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Market Oracle FREE Newsletter


QE Illustrates Why Investors Should Have Exposure to Agri-Equities

Commodities / Agricultural Commodities Jun 20, 2011 - 09:24 AM GMT

By: Ned_W_Schmidt


Best Financial Markets Analysis ArticleWhile thinking about corn and wheat and pork prices, we cannot help but note the importance of Wednesday, 22 June. On that day the Federal Open Market Committee of the U.S. Federal Reserve should read the eulogy for QE-2. As far as can be determined by impartial observers, that policy was a complete and utter failure. No positive economic benefits have been discernable. Rather, it created one great bear markets for the U.S. dollar that helped fuel one great run in commodity prices.

Easy money has now been found conclusively to only distort prices, with no positive benefit to employment and wages. Only Keynesian ideologues hang on to their delusions.

Almost a year ago the global wheat market was the catalyst for Agri-Food commodity prices staging a major move upward. Two events that occurred last Summer, the Russian wheat embargo and QE-2, coincided with the beginning of the move higher by Agri-Food prices. Those two factors are about to disappear. QE-2 should end, and Russian wheat exports should begin flowing next month.

Already U.S. cash wheat prices, as shown in the above chart, have started moving down, having fallen about 14% from the high. With the combines headed north in Kansas and China, the Northern Hemisphere wheat harvest is progressing well. Thus far, despite overall U.S. wheat production being less that "normal", the Kansas crop is better than expectations. Weights are good and protein levels perhaps above average. One of the oddities often of food production is that a better crop if often produced by less water rather than more. We expect US$8 price, formerly a support level, to now become a resistance level.

Corn, in the chart below, has also started moving lower. Corn prices are double those of a year ago. We need to remember that Agri-Food prices represent real economic transactions that influence real economic behavior. Farmers do react to higher prices. They have planted in the U.S. every square inch possible. Second, conditions for U.S. corn planted are extremely good. In all likelihood the per acre production of corn in the U.S. will be above recent expectations, offsetting some lost acreage.

On average, Agri-Food prices are now down about 15% from their highs, but with a wide range from -46% for eggs to only -4% for barley and butter. While the Northern Hemisphere harvest is still several months away, recent developments and extensive over buying in the past six months suggest buyers have little reason to be aggressive in their bidding. A continuation of the Agri-Food commodity price correction now in progress should likely continue through September.

What might that all mean for Agri-Equity investors? To help answer that question let us use the chart below of ratio of a return index of large, multinational Agri-Equities to the S&P 500.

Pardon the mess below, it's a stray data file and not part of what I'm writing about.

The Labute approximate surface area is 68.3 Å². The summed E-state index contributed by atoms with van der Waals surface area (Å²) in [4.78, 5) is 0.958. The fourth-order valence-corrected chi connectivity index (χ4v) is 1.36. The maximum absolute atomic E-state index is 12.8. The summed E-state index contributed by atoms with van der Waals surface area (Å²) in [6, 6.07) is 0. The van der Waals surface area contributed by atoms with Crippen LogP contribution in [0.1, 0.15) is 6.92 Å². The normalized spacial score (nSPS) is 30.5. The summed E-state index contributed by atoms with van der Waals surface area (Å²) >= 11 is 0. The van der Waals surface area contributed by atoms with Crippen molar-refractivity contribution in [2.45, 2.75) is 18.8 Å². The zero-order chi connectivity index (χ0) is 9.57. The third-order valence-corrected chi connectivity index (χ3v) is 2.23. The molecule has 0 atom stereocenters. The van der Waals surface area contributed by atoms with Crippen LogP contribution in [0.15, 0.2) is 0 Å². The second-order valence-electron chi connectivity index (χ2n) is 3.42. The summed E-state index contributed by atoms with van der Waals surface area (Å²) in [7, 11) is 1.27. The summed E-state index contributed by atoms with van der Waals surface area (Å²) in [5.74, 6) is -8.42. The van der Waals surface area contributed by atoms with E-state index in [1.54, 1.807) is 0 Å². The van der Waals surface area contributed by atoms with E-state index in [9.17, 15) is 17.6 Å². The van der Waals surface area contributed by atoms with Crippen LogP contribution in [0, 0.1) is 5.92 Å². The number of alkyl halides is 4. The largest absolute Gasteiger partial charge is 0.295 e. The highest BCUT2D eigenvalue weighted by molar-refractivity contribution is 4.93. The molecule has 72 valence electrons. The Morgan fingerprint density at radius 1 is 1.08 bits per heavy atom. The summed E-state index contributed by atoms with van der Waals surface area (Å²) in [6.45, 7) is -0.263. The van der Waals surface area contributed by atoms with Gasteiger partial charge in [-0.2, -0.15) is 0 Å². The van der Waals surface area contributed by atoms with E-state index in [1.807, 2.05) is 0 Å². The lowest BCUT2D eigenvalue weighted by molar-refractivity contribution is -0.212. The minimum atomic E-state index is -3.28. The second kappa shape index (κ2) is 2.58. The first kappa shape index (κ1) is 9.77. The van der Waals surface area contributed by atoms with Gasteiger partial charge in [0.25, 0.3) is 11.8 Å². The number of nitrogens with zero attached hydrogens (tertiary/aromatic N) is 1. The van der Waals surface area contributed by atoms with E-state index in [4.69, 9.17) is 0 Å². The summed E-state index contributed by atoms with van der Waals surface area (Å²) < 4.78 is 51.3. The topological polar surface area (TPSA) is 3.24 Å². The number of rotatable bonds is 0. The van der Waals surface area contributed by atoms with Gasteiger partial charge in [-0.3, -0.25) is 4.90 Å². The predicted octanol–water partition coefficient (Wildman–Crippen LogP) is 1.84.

When the ratio portrayed in above chart is rising, Tier One Agri-Equities are performing better than the S&P 500. Over the entire period shown, that the Tier One Agri-Equities have substantially outperformed is readily apparent. Our attention, though, needs to focus on the correction in 2008, the last time Agri-Food commodity prices corrected.

In 2008, that ratio fell about 23%. Thus far, the ratio has fallen about 8%, or about a third of the 2008 experience. We do not believe that this correction will be as severe as that of 2008. Several factors support that view. Globally, Agri-Food supplies are indeed much tighter than during that period. For example, China is now a net importer of corn, and will likely remains so. Global meat demand is much higher and stronger.

We believe the Tier One Agri-Equity correction will also be less severe this time around. If it is half to two thirds of what occurred in 2008, then the current situation is about 50-75% of what might be expected. Combining that estimate with the normal seasonal doldrums during the Summer suggests a timely bottom for Tier One Agri-Equities might be August-September.

Given the longer term structural shortages in Agri-Foods, investors should have exposure to Agri-Equities. Given that June is rapidly fading, now is the time for investors to be doing their research on Agri-Equities. Understanding why the two strongest Agri-Equities thus far in June are SFD and Wilmar International may take some time, but be a place to start. Why might talk of hog exports and prices replace silly discussions of social networking fantasies in the years ahead? Which company controls about half of the retail vegetable oil market in China? (Hint: It starts with a W.)

By Ned W Schmidt CFA, CEBS

AGRI-FOOD THOUGHTS is from Ned W. Schmidt,CFA,CEBS, publisher of The Agri-Food Value View, a monthly exploration of the Agri-Food grand cycle being created by China, India, and Eco-energy. To contract Ned or to learn more, use this link:

Copyright © 2010 Ned W. Schmidt - All Rights Reserved

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